Increasing access to continuous labor support from a birth doula may facilitate decreases in non-indicated cesarean rates among women who desire doula care.
A unique contribution of this analysis is that we are able to distinguish that doula support during labor and birth, not the desire for doula support, is associated with lower odds of nonindicated cesarean, compared with nonsupported births. Two key findings support this contribution: first, women who desired but did not have doula support had almost 50% greater chances of delivering via cesarean and more than 70% higher odds of having a nonindicated cesarean delivery, compared with women who did not desire doula care. This indicates that women who would like to have had a doula are not necessarily those who have fewer obstetric interventions, but that they may benefit from greater counseling and support before and during labor about the use of these interventions, especially when there is no definitive medical indication. Secondly, we show that the association between doula care and reduced chances of cesarean delivery and nonindicated cesarean delivery was relatively stable when comparing women with doula care to women who wanted but did not have doula care, who may be a more similar comparison group than women without doula care overall. Given the current clinical and policy focus on the potential maternal and neonatal risks of nondefinitively indicated caesarean deliveries,29,30 these findings have immediate and actionable implications.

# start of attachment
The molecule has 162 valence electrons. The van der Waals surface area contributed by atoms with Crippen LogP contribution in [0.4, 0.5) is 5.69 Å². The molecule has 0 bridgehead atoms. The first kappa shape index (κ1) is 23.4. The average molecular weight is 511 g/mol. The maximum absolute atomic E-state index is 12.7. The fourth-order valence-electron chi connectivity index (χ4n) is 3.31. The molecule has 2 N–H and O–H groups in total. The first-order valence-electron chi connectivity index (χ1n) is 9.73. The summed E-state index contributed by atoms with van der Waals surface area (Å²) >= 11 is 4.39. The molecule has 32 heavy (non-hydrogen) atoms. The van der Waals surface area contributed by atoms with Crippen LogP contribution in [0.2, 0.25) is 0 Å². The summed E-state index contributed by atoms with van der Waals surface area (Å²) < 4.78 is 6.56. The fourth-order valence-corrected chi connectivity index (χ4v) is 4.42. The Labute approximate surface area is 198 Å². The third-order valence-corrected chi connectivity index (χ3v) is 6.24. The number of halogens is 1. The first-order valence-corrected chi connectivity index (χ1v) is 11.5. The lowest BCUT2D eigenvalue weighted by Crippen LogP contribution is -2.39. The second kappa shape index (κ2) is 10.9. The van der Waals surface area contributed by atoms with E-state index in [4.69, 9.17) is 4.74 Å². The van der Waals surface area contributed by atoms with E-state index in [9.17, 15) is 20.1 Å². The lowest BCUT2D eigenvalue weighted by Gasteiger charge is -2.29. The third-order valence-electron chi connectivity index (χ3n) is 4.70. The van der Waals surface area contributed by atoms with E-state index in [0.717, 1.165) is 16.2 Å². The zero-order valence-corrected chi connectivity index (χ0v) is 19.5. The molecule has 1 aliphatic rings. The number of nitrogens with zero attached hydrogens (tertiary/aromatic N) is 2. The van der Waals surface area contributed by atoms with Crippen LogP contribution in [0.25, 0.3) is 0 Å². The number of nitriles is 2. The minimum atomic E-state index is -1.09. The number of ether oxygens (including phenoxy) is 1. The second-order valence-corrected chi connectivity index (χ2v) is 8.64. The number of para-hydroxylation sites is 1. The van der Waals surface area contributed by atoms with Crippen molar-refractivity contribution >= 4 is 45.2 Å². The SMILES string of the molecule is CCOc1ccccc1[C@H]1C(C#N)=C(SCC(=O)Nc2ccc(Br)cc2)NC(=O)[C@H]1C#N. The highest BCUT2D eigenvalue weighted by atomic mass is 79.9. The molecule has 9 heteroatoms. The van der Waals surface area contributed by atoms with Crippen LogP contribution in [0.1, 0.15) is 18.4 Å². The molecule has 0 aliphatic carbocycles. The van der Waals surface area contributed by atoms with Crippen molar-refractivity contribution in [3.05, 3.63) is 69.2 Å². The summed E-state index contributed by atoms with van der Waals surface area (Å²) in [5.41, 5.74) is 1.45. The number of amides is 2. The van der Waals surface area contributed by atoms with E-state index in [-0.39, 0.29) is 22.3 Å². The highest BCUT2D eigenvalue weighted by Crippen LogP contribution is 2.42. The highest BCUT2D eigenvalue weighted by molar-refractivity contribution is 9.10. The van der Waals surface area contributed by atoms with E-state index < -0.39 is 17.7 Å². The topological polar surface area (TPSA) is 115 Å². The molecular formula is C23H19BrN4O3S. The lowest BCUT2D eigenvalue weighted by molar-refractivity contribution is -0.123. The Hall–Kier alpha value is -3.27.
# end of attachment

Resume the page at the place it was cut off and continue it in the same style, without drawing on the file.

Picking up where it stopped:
There is a large unmet demand for doula care among American women, many of whom would likely benefit substantially from the evidence-based benefits associated with continuous labor support.4,15 Only 6% of women reported having support from a doula when they gave birth in 2011 or 2012, up from 3% of women in 2005.16 However, our findings indicate that over 40% of women are not aware of doula care, which translates into approximately 1.6 million women of the 4 million US women who give birth each year. Of those who are aware of what a doula is and the type of care they provide, 27% indicated that they would definitely want this type of support, which would mean an additional 1 million US women using doulas each year. Based on the findings from this analysis, if these women’s odds of nondefinitively indicated cesarean were lowered by 80% rather than elevated by 70%, the result could be an improvement in quality, safety, and a decrease in costs of childbirth. Identifying barriers to doula access is a crucial step in addressing this unmet need. While the survey data used in this analysis did not contain details on why women who wanted a doula did not have access to this service, prior research indicates several potential barriers and challenges; the most salient of which is concern about the out-of-pocket expense.5,15,20,22 Especially for families with low incomes or limited savings, doula services at costs ranging from several hundred to several thousand dollars,18 may be perceived as unaffordable in the context of other expenses related to childbirth and infant care (eg, car seats, diapers, feeding supplies) as well as changes such as loss of income during unpaid maternity leave.18,20 Additional barriers might include logistical challenges, such as distance from a doula for rural women, objections from husbands/partners or family members, or cultural issues, such as seeking but not finding a doula with a similar heritage or linguistic background.5,15,20